Hypertension is a sustained elevation of the systemic arterial pressure (Barrett, Barman, Boitano & Brooks, 2010) 2. Hypertension is reported by the World Health Organisation as one of the most important causes of premature morbidity and mortality, although it is often asymptomatic.
Some of the risk factors which could lead to hypertension include alcohol consumption, obesity, renal diseases, endocrine diseases, and coarctation of the aorta (Colledge, Walker, & Ralston, 2010).
A study was conducted in VMS dental college on 40 Indian patients to evaluate and compare the blood pressure and pulse rate before and after dental extraction.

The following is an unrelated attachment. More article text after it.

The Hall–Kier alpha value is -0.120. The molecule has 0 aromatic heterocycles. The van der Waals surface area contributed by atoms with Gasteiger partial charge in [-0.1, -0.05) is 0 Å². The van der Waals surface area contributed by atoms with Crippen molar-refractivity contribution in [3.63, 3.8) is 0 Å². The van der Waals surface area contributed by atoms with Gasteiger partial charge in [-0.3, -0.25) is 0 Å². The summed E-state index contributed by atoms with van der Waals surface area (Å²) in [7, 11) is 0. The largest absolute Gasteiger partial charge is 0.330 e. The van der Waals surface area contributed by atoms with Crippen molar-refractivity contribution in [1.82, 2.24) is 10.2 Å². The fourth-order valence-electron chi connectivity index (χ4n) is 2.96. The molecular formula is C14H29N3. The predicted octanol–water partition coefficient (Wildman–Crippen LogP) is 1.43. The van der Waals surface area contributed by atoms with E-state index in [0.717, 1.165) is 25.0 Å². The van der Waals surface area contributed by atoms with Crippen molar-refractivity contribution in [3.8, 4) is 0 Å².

Male and female patients in the age group of 20–50 years old who are not under medication and without any history of hospitalization were included in the study. Patients less than 20 years old and more than 50 years old were excluded from the study. Other exclusion criteria includes: pregnant and lactating female, mentally or physiologically affected individuals, patients with drug addiction, patients on medication or hospitalization in the recent past six months, and patients with diabetes mellitus, myocardial infarction, hypertension, or hypotension. The study was carried out using a dial type BP apparatus and stethoscope to record the patient’s blood pressure and by palpating the patient’s radial pulse aided by a stopwatch to record the pulse rate in one minute. The protocol involves an informed consent form from the patient, case history evaluation, pre-extraction extraoral & intraoral photographs, recording of blood pressure and pulse rate, following which the dental extraction was done. Post extraction blood pressure and pulse rate was recorded along with post-extraction extraoral and intraoral photographs. The blood pressure and pulse rate was taken at least twice to obtain a mean value which was used to calculate the difference in value pre- and post-extraction. Confounding errors for the study was the surgeon during the extraction, number of teeth to be extracted, and difficulty of extraction. Difference in Preand Post-extraction blood pressure of 10 mmHg and more above the pre-extraction blood pressure is perceived as an increase in blood pressure and difference in Pre- and Post-extraction blood pressure of 10 mmHg and lesser below the pre- extraction blood pressure is perceived as decrease in blood pressure. Similarly, difference in Pulse rate of 10/min or more above the pre-extraction value is perceived as increase in pulse rate while difference in Pulse rate of 10/min or less below the pre-extraction value is perceived as decrease in pulse rate.